Dawn is 708 thousand kilometers (440 thousand miles) from Vesta and 59 million kilometers (37 million miles) from Ceres. It is also 1.78 AU (267 million kilometers or 166 million miles) from Earth, or 660 times as far as the moon and 1.80 times as far as the sun today. Radio signals, traveling at the universal limit of the speed of light, take 30 minutes to make the round trip.

Dr. Marc D. Rayman
7:00 a.m. PDT October 31, 2012


  • Marc Rayman

Artist's concept of the Dawn spacecraft

Dear Dawnniversaries,

On the fifth anniversary of the beginning of its ambitious interplanetary adventure, Dawn can look back with great satisfaction on its spectacular exploration of the giant protoplanet Vesta and forward with great eagerness to reaching dwarf planet Ceres. Today Earth's robotic ambassador to the main asteroid belt is in quiet cruise, gradually reshaping its orbit around the sun so it can keep its appointment in 2015 with the mysterious alien world that lies ahead.

This anniversary resembles the first three more than the fourth. Its first years in space were devoted to spiraling away from the sun, ascending the solar system hill so it could gracefully slip into orbit around Vesta in time for its fourth anniversary. One year ago, Dawn was in the behemoth's gravitational grip and preparing to map its surface in stereo and make other measurements. The subsequent year yielded stunning treasures as Dawn unveiled the wondrous secrets of a world that had only been glimpsed from afar for over two centuries. While at Vesta, it spiraled around the massive orb to position itself for the best possible perspectives. Its final spiral culminated in its departure from Vesta earlier this month. Now for its fifth anniversary, it is spiraling around the sun again, climbing beyond Vesta so that it can reach Ceres.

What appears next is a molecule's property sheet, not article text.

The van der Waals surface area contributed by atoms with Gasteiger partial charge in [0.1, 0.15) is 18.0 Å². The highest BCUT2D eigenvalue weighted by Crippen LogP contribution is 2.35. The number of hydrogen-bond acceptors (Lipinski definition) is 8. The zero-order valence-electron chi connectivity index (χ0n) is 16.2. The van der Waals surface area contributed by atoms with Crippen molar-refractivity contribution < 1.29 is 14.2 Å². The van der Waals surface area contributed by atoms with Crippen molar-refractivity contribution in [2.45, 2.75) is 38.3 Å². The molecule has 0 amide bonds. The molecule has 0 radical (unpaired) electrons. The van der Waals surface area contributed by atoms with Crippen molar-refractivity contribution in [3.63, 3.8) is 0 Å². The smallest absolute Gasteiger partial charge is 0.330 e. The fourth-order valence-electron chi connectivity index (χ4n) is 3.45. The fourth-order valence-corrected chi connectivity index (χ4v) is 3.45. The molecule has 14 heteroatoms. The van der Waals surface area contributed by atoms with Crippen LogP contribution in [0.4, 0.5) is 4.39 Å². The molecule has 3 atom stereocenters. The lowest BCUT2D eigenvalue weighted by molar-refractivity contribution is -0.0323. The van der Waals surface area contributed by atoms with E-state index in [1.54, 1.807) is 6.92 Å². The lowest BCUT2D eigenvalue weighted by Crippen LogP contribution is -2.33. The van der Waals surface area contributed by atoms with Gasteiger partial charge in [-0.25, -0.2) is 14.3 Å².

For those who would like to track the probe's progress in the same terms used on previous (and, we boldly predict, subsequent) anniversaries, we present here the fifth annual summary, reusing the text from last year with updates where appropriate. Readers who wish to cogitate about the extraordinary nature of this deep-space expedition may find it helpful to compare this material with the logs from its first, second, third, and fourth anniversaries.

In its five years of interplanetary travels, the spacecraft has thrust for a total of 1060 days, or 58 percent of the time (and about 0.000000021 percent of the time since the Big Bang). While for most spacecraft, firing a thruster to change course is a special event, it is Dawn's wont. All this thrusting has cost the craft only 267 kilograms (587 pounds) of its supply of xenon propellant, which was 425 kilograms (937 pounds) on September 27, 2007.

The fraction of time the ship has spent in powered flight is lower than last year (when it was 68 percent), because Dawn devoted relatively little of the past year to thrusting. Although it did change orbits extensively at Vesta, most of the time it was focused on exactly what it was designed and built to do: scrutinize the ancient world for clues about the dawn of the solar system.